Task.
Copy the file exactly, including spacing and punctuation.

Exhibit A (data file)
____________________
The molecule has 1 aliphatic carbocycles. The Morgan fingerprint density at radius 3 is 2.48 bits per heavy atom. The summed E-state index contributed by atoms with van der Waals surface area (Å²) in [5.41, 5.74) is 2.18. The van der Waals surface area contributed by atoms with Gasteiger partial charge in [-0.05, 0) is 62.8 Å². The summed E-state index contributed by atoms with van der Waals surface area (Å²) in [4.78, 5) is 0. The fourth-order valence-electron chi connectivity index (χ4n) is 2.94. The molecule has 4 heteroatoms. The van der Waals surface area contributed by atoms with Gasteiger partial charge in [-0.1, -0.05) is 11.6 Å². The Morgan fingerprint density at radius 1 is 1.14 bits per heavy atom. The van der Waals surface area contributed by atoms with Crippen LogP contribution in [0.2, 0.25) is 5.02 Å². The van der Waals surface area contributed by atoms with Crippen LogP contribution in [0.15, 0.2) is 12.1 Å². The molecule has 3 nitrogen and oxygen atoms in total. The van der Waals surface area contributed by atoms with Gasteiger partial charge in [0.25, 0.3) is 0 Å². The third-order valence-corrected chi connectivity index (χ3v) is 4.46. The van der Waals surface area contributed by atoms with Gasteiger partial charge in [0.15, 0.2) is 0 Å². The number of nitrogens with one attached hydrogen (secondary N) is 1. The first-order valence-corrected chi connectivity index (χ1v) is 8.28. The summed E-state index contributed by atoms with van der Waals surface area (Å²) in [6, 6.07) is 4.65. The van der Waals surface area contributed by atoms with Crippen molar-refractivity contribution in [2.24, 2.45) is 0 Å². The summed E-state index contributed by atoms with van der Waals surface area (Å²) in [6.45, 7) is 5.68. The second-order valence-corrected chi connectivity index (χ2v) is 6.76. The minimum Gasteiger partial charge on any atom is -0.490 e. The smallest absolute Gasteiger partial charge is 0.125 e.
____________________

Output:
The molecule has 1 aliphatic carbocycles. The Morgan fingerprint density at radius 3 is 2.48 bits per heavy atom. The summed E-state index contributed by atoms with van der Waals surface area (Å²) in [5.41, 5.74) is 2.18. The van der Waals surface area contributed by atoms with Gasteiger partial charge in [-0.05, 0) is 62.8 Å². The summed E-state index contributed by atoms with van der Waals surface area (Å²) in [4.78, 5) is 0. The fourth-order valence-electron chi connectivity index (χ4n) is 2.94. The molecule has 4 heteroatoms. The van der Waals surface area contributed by atoms with Gasteiger partial charge in [-0.1, -0.05) is 11.6 Å². The Morgan fingerprint density at radius 1 is 1.14 bits per heavy atom. The van der Waals surface area contributed by atoms with Crippen LogP contribution in [0.2, 0.25) is 5.02 Å². The van der Waals surface area contributed by atoms with Crippen LogP contribution in [0.15, 0.2) is 12.1 Å². The molecule has 3 nitrogen and oxygen atoms in total. The van der Waals surface area contributed by atoms with Gasteiger partial charge in [0.25, 0.3) is 0 Å². The third-order valence-corrected chi connectivity index (χ3v) is 4.46. The van der Waals surface area contributed by atoms with Gasteiger partial charge in [0.15, 0.2) is 0 Å². The number of nitrogens with one attached hydrogen (secondary N) is 1. The first-order valence-corrected chi connectivity index (χ1v) is 8.28. The summed E-state index contributed by atoms with van der Waals surface area (Å²) in [6, 6.07) is 4.65. The van der Waals surface area contributed by atoms with Crippen molar-refractivity contribution in [2.24, 2.45) is 0 Å². The summed E-state index contributed by atoms with van der Waals surface area (Å²) in [6.45, 7) is 5.68. The second-order valence-corrected chi connectivity index (χ2v) is 6.76. The minimum Gasteiger partial charge on any atom is -0.490 e. The smallest absolute Gasteiger partial charge is 0.125 e.